imbrication

[im-bri-key-shuhn]
noun
1.
an overlapping, as of tiles or shingles.
2.
a decoration or pattern resembling this.
3.
Surgery. overlapping of layers of tissue in the closure of wounds or in the correction of defects.
4.
Geology, shingling.

Origin:
1640–50; imbricate + -ion

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World English Dictionary
imbricate
 
adj
1.  architect relating to or having tiles, shingles, or slates that overlap
2.  botany (of leaves, scales, etc) overlapping each other
 
vb
3.  (tr) to decorate with a repeating pattern resembling scales or overlapping tiles
 
[C17: from Latin imbricāre to cover with overlapping tiles, from imbrex pantile]
 
'imbricately
 
adv
 
imbri'cation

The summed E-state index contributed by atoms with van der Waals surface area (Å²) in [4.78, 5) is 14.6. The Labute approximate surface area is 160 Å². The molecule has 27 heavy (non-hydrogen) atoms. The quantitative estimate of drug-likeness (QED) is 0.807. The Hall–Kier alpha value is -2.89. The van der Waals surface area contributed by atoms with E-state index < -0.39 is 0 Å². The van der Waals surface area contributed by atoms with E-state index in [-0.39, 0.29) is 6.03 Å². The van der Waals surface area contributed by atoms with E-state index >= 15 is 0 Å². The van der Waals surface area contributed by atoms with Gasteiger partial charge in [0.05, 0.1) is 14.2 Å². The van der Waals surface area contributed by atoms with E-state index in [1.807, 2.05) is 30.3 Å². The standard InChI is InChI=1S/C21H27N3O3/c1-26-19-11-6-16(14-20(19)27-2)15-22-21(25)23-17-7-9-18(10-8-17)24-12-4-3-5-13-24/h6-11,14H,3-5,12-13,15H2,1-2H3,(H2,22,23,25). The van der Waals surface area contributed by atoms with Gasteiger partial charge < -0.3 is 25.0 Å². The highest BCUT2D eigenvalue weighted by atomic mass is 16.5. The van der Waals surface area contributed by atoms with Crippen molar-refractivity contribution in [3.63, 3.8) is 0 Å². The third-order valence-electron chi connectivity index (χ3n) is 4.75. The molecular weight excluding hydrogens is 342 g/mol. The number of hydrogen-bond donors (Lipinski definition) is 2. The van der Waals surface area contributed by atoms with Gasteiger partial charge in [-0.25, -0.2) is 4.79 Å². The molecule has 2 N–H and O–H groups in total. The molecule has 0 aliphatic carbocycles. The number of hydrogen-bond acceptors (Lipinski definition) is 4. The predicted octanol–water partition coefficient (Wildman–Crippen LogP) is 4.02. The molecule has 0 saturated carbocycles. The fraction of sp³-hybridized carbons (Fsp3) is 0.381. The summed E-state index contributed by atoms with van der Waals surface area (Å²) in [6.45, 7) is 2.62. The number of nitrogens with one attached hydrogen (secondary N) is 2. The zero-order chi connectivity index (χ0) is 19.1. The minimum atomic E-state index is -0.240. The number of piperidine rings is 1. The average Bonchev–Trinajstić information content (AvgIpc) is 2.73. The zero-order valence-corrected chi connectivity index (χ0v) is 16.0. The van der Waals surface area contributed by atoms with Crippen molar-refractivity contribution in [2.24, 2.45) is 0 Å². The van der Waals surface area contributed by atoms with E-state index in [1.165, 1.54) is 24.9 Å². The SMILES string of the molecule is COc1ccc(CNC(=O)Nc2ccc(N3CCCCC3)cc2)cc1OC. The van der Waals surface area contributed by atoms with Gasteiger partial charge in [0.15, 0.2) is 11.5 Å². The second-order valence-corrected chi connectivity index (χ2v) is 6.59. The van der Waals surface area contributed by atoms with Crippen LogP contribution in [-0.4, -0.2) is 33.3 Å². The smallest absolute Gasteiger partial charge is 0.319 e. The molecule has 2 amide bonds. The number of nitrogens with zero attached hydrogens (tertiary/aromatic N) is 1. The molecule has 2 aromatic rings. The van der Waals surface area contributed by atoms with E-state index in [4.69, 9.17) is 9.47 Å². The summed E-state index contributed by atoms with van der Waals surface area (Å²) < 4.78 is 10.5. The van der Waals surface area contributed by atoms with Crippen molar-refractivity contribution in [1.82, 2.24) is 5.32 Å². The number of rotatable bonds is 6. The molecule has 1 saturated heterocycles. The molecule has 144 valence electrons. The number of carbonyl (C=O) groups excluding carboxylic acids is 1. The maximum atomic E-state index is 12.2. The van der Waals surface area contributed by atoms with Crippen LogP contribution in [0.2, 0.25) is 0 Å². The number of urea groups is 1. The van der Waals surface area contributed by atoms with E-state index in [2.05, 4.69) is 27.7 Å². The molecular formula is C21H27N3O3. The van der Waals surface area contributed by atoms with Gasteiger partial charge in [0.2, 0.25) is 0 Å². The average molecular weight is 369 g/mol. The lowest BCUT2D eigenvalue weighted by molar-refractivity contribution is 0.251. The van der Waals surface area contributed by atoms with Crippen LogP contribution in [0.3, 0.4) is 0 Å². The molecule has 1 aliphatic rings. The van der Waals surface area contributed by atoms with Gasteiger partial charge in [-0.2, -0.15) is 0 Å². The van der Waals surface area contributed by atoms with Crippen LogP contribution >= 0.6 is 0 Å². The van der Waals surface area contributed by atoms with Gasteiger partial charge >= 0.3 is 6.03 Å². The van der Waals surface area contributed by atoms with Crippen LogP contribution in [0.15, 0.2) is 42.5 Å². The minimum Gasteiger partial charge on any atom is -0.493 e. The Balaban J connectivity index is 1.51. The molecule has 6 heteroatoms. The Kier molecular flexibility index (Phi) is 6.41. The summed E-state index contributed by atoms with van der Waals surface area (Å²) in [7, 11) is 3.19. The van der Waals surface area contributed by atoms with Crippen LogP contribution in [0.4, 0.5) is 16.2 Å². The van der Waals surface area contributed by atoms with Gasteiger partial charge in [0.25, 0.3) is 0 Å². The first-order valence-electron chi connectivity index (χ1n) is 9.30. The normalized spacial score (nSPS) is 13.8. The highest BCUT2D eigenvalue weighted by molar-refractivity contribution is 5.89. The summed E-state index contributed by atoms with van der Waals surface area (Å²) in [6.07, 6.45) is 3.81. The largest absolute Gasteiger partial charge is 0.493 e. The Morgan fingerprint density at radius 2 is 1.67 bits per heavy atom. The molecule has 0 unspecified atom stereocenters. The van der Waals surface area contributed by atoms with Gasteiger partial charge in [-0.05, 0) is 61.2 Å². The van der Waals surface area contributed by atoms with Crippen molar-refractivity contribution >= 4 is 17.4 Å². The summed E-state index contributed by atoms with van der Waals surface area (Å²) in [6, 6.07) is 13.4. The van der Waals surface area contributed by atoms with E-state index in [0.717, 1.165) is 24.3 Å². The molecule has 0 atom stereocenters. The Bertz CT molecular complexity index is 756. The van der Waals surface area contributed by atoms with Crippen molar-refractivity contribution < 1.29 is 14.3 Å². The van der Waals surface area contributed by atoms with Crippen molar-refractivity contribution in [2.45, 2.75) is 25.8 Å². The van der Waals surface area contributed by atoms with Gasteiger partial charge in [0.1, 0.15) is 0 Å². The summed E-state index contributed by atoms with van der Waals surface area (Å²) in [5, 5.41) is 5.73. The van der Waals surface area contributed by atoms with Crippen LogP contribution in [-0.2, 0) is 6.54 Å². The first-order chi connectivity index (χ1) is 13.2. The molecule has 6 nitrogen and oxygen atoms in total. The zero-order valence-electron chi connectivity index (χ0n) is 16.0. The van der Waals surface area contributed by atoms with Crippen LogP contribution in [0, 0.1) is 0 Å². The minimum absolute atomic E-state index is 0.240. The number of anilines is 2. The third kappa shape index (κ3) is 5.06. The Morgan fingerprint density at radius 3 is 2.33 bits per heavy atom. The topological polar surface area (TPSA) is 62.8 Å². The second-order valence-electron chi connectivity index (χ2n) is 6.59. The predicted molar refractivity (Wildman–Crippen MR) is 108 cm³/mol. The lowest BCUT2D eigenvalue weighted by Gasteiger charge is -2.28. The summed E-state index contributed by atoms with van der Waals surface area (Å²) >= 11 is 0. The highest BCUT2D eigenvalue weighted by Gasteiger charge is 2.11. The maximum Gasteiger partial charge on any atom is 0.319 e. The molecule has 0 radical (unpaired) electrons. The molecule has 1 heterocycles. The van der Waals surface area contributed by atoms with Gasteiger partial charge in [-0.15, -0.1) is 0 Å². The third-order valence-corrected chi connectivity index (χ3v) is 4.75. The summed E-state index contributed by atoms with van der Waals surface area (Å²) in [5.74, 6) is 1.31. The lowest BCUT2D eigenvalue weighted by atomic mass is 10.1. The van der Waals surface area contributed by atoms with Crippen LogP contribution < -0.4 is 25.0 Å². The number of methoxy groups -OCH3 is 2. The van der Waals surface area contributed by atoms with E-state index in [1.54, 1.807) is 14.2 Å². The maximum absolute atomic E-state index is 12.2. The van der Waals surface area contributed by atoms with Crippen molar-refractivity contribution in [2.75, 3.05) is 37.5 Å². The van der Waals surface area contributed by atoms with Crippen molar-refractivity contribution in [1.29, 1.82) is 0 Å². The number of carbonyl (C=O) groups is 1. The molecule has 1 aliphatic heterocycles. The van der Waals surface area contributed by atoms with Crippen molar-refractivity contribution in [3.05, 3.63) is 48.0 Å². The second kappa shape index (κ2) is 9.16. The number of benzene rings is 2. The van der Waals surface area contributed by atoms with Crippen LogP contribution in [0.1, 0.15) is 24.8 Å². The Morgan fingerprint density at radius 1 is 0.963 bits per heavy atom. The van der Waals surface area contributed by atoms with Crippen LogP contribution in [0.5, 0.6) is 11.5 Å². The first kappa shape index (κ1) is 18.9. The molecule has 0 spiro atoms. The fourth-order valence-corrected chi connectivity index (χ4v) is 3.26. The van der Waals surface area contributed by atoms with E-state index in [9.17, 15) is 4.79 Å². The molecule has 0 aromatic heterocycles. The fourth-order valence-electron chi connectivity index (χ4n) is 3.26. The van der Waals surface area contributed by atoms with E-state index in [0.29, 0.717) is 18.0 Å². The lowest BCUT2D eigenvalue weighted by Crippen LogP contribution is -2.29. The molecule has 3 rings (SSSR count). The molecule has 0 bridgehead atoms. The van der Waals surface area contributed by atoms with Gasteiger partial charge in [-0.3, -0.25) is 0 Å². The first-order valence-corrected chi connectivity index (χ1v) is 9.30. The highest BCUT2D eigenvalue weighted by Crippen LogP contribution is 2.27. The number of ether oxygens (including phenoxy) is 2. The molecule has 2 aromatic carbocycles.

n

Collins English Dictionary - Complete & Unabridged 10th Edition
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Etymonline
Word Origin & History

imbrication
1650, from Fr. imbrication, from L. imbricare "to cover with tiles," from imbricem (nom. imbrex) "curved roof tile used to draw off rain," from imber (gen. imbris) "rain," from PIE *mbh- (cf. Skt. abhra "cloud, thunder-cloud, rainy weather," Gk. ombros "rain"), from base *nebh- "moist, water" (see
Online Etymology Dictionary, © 2010 Douglas Harper
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Example sentences
There are several tailoring techniques, eg, ureteral imbrication or excisional tapering.
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